A few quick thoughts on things that I’ve seen recently, some of them on planes.
The Imitation Game: As you know if you’ve seen this movie, know anything about the history of WWII cryptography or have been breathing the air in the UK since it came out, The Imitation Game is just a tissue of historical inaccuracies. Some of these (reducing the cast, making the individual breakthroughs seem much more important than they really were, introducing John Cairncross, turning Charles Dance’s guy into a baddie) are done in the name of taking complex, narratively-unsatisfying real life and turning it into a story with a protagonist who has an arc, and conflicts, and blah blah blah blah. But some of the other changes — most notably the portrayal of Turing — are a little different.
For instance: Turing was almost certainly not the hyper-rational, joke-blind character the film depicts. Apparently, this is artistic: because a Turing test is about whether you can tell if someone’s a human or a computer, get it? Get it? Damn, son, no wonder this got Best Adapted Screenplay. To cap it off, the screenwriter said, and I am not making this up, that “you don’t fact-check Monet’s Water Lilies.” Because the purpose of the film is to help you understand what it would feel like to be Alan Turing, see? That’s why they changed his personality to be Sheldon Cooper, not because the only way Hollywood can understand smart people is by making them super awkward and mechanical or because Benedict Cumberbatch already plays an ice-cold misanthrope on TV. No, no. It’s impressionism. You might think that’s facile and ignorant, but you don’t have an Academy Award, do you?
The worst part of it is that that “historical impressionism” idea is actually a really good way of summing up the right way to do historical filmmaking. Like, if they had actually given a broad-strokes picture of Turing that focused mainly on his drives and passions rather than on getting every detail exactly right, that would be great. Instead, they just made the exact same goddamn Math Is Hard Hollywood Science Movie everyone makes.
Whatever; no matter how fast he’s wearing out his welcome, Benedict Cumberbatch can act, and it looks pretty and I saw it on the plane so I didn’t pay for it. It’s not even a bad film, but Hollywood has always struggled to make historical films and films about science. Both at once was probably just too much to ask.
Fury: I have spoken before about the thing where a World War II film necessarily has to be all faded and desaturated and grey because everyone knows that colours were rationed for the war effort or whatever. There’s a lot to be said about the idea that a particular filmmaking technique is a sign of realism (like everyone being covered in grime in the middle ages because no one ever washes even though the women all have perfectly smooth legs and armpits. I guess they depilate in the pigsty).
I like a good testosteroney action movie as much as the next person, don’t get me wrong. Possibly slightly more. I have probably seen The 13th Warrior more times than is technically good for me. But sometimes such a film gets, shall we say, ideas above its station and tries to present itself as a big philosophical question. Which …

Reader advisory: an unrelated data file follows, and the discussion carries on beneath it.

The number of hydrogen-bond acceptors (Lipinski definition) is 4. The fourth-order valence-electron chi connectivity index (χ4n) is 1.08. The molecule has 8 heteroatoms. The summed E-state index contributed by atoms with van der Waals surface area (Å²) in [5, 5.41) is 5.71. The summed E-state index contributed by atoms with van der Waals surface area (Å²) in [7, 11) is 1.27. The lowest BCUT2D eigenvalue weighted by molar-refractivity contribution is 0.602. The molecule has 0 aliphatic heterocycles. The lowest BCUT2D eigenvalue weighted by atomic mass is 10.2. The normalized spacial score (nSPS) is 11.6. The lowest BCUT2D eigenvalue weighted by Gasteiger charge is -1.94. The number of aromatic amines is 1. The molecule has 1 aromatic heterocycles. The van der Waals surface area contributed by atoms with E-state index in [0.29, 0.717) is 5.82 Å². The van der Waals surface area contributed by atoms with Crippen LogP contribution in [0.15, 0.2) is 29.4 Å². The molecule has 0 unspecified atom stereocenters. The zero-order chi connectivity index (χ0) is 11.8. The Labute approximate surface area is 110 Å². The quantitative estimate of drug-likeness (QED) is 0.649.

… hmmm. I’m not saying a movie shouldn’t try to explore the contradictions and ambiguities of war. And there are moments when Fury actually does this in a very interesting way. The last shot of the film is a good example — it’s nicely ambiguous in a way that sums up the conflicting reactions the main character has to what he’s just experienced. I think the symbolism was just a bit too on the nose. Like Brad Pitt’s character is called “Wardaddy.” Or when the main character gets really angry about something for the first time, he climbs onto the tank and the name “FURY,” painted on the barrel, appears right next to his head. And the whole “rarr, we are men! We are strong and tough, but conflicted! Our simple gruntings conceal profound wisdom!” thing is just … y’know.
Obviously, this is not a historical film per se, but it does do the thing where it takes a particular historical fact that the viewer might not know and front-loads it; in this case the fact that German tanks significantly outperformed their American counterparts for most of the war. It sucks to be the guy who is winning through superior numbers.
The Long Ships: again, this is based on a historical novel rather than on a piece of history. And like any other movie about the Vikings — notably The Vikings — it’s a really pure expression of the 19th-century romantic image of the Norsemen as filtered through Hollywood’s creepy lustful obsessions. I’m not even just talking about the whole abducting-the-princess thing, or the constant background noise of women being groped and disrobed, but also our hero’s tiny leather shorts. Other than that, it’s your usual adventure flick, with shipwrecks and little wooden models in bathtubs and inadvisable beards and lots of jumping. And distant horns. And a bunch of corny Orientalism (and Sidney Poitier!) because it’s set in “Barbary.”
It is based on The Long Ships by Frans Begtssen, but only in the loosest possible sense. I’ve read the book, although it was a long time ago. There was definitely some stuff about a bell (which is the major plot of the film) but I mainly remember the rapturous descriptions of sausage. Anyway, like the novel, the film rollicks along and doesn’t take itself too seriously, although one might argue that sometimes that’s a flaw. Some good lines, though.
Captured Viking: Where are we?
Rolfe (disgustedly): Civilisation.
I have also been watching Season 3 of Vikings, so look for a post on that tomorrow — on TV Tuesday!